For the first time ever, aspiring nurses in the Kivalliq will get the chance to study in Rankin Inlet thanks to Nunavut Arctic College’s inaugural licensed practical nurse diploma.

The program was designed with a view to support Rankin’s new Elders care facility, which is set to open when the first cohort graduates in three years, said Matthew Ayres, vice-president of NAC’s Kivalliq campus.

“That is our hope,” said Ayres.

The three-year diploma includes a pre-health sciences course that is taken in the first year, followed by a full two-year licensed practical nurse program.

There will also be more options for aspiring teachers in small communities to get teaching degrees beginning this fall.

On top of existing education programs in Rankin Inlet, Baker Lake, Arviat and Coral Harbour, the college will be offering bachelors of education in Naujaat and Whale Cove for the first time.

The effort to train more teachers is being supported as part of the federal and territorial governments’ efforts to recruit more Inuktitut-speaking teachers, according to Ayres.

“We’ve got a lot of federal funding to promote Inuktitut education,” he said. “It’s a popular program and it’s most definitely something we’re focusing on as part of the government’s mandate.”

NAC’s teacher education program is a full four-year university university degree that’s offered in partnership with Memorial University.

The existing cohorts in Arviat and Coral Harbour are in the process of completing their degree cycle and will not be accepting new students. However, Rankin Inlet, Baker Lake, Whale Cove and Naujaat are all accepting first year applicants.

The different modules of the bachelor of education are taught by teachers who travel around Nunavut to complete the syllabus, so students do not not need to leave their communities to study.

Ayres said the programs in Whale Cove and Naujaat are currently tentative but he is hoping enough people enrol to generate interest.

He pointed to the success of the bachelor of education program in Arviat, which is currently entering its final year, as an example of the potential for expanding into smaller communities.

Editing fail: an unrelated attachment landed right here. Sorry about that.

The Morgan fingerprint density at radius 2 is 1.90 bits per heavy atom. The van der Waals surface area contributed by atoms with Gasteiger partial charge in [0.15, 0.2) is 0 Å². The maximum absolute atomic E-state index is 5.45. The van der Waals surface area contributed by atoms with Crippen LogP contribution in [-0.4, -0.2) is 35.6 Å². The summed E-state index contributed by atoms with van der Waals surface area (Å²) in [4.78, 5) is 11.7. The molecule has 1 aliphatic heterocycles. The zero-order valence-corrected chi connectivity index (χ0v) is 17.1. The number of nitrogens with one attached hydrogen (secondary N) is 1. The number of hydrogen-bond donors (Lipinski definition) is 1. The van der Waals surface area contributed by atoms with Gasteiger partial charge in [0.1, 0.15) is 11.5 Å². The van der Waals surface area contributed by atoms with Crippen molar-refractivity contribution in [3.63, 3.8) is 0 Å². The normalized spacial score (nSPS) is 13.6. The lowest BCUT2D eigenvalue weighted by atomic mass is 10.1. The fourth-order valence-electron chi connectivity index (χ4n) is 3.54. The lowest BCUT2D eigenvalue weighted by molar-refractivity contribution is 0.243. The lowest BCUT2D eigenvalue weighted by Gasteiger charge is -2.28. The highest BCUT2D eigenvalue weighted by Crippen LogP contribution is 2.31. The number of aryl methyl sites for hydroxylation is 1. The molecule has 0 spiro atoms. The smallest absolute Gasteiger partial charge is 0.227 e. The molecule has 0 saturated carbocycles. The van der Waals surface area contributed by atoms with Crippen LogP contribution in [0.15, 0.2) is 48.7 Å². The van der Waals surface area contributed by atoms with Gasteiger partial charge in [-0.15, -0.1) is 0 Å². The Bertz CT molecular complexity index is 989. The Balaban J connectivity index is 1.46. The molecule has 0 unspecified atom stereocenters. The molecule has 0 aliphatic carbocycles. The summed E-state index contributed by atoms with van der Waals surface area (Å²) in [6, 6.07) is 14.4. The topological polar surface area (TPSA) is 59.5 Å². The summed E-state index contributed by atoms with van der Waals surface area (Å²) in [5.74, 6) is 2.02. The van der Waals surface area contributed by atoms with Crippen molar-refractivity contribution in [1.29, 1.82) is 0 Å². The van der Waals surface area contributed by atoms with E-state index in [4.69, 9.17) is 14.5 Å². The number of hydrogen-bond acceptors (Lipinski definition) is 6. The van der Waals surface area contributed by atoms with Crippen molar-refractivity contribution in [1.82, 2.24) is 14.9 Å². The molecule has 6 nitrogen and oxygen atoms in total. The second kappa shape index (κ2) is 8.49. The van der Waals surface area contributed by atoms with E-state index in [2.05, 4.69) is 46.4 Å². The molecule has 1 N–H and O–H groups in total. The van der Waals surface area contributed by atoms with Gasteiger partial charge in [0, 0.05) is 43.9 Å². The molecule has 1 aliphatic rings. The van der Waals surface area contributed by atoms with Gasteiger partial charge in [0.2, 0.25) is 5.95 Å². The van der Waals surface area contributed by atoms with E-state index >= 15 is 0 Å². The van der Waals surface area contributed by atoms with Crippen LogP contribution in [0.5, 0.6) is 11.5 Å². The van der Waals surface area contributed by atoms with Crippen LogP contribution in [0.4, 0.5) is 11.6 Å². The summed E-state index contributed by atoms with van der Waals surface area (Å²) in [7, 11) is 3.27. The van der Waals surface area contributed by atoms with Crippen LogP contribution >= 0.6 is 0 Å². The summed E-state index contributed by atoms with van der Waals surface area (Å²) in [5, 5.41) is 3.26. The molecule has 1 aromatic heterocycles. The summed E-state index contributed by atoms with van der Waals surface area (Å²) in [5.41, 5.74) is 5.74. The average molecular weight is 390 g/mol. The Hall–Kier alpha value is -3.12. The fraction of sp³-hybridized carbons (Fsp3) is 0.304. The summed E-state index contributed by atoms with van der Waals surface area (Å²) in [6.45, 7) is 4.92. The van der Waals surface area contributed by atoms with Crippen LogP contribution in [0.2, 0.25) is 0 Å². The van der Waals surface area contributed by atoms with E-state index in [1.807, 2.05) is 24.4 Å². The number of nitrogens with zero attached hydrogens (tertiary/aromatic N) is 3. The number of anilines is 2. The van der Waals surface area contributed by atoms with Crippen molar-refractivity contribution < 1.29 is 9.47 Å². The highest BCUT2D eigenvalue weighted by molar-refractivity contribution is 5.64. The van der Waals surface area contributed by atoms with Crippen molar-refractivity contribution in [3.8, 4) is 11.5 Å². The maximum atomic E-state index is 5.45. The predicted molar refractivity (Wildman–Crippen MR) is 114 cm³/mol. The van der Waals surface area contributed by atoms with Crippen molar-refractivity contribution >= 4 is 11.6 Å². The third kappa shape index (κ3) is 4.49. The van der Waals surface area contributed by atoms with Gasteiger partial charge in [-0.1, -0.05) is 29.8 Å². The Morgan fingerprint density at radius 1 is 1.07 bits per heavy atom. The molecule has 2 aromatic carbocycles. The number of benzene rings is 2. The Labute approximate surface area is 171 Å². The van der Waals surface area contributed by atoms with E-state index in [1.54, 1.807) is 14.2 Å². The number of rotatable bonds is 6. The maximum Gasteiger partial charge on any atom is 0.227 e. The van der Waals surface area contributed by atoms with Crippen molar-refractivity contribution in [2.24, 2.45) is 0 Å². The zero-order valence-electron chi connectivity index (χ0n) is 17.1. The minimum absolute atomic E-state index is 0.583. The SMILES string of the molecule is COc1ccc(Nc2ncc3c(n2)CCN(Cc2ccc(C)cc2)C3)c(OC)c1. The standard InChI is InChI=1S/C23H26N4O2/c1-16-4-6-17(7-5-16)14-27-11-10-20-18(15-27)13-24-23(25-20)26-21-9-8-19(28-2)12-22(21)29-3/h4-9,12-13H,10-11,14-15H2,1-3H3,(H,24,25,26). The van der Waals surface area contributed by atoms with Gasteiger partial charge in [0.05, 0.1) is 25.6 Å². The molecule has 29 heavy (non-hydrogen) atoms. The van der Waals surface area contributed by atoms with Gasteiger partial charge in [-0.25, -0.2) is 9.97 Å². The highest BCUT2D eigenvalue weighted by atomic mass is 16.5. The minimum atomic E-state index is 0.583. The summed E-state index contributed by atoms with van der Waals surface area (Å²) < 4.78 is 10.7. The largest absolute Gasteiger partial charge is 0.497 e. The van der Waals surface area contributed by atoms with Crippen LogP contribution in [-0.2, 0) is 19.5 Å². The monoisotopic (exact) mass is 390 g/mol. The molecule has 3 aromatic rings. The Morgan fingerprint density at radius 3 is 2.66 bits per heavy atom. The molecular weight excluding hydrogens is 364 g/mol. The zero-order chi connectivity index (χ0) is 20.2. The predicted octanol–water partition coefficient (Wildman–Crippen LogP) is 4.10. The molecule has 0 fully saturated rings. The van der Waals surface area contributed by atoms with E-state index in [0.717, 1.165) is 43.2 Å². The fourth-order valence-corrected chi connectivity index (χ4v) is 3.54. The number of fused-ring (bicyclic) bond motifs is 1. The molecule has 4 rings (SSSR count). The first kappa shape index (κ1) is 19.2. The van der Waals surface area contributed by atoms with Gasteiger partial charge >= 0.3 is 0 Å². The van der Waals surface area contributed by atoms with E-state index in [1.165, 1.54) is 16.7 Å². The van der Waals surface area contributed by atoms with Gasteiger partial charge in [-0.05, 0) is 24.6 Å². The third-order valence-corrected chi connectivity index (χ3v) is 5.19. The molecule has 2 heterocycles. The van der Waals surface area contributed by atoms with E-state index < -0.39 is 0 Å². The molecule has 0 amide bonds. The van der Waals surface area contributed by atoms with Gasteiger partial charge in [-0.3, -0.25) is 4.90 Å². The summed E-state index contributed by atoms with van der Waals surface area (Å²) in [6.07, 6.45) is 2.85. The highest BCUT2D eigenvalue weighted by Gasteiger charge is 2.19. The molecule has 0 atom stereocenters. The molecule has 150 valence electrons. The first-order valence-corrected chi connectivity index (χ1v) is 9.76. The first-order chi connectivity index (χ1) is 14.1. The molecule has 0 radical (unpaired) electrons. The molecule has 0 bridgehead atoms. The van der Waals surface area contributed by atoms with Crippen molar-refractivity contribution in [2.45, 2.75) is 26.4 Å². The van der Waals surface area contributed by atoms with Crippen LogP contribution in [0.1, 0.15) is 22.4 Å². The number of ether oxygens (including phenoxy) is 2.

“There could be as many 15 people graduating this year. That’s a really big number out of Arviat,” said Ayres.

Adult education

NAC will also continue to deliver adult education courses throughout the Kivalliq. An updated version of the Getting Ready for Employment and Training (GREAT) program is currently being developed by the Department of Family Services’ Career Development division.

Ayres said the previous program wasn’t meeting its original objective, which is why it’s being modified.

“It’s a job skills program for people that are new to working or who have struggled in the wage economy,” he said. “It will have a beefed up life skills and work skills program, along with a literacy component.”

NAC will also continue to offer its PASS program in Arviat, Baker Lake, Whale Cove and Rankin Inlet. That option is for people who are close to finishing high school but weren’t able to complete all their modules.

“When they finish, they don’t get a GED, they actually get a Nunavut diploma,” said Ayres.

For people who don’t have the educational requirements to get into the PASS program, there is also an adult basic education essential skills program offered in every community throughout the Kivalliq.

“That is simply getting students up to a secondary school level,” Ayres said.

Talk of the trades

Aside from education programming, NAC will continue to provide a full complement of courses, including social work, management studies and the college’s highly popular trades diplomas in Rankin Inlet.

NAC’s trades program is special because it allows students the chance complete the academic portion of their studies while also fulfilling the first few years of their apprenticeship.

In total, there will be five different trade courses offered: electrical, plumbing, carpentry, housing maintainer and oil heat system technician.

“Students in that program are referred and they are paid to do that training. They graduate not only with a diploma but level two of their training,” said Ayres. “If I was to go back to school, that is the route I would take.”

Ayres said NAC is planning to extend a pilot project from last year whereby students in all five trades are given a house to construct by the housing corporation.

“They are going to be doing their work experience on a real-life build,” he said.

The deadline to apply for all of NAC’s courses is May 31. Although Ayres is encouraging people to get their applications in on time, he said late submissions would be accepted as long as the applicant met all the requirements and there is still space in the program.

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1 Comment

  1. This corrects an awkward program plan made nearly thirty years ago when decisions were made to lock into only degree based certification and training.
    Congratulations to the decision makers and staff that will implement this revised approach.

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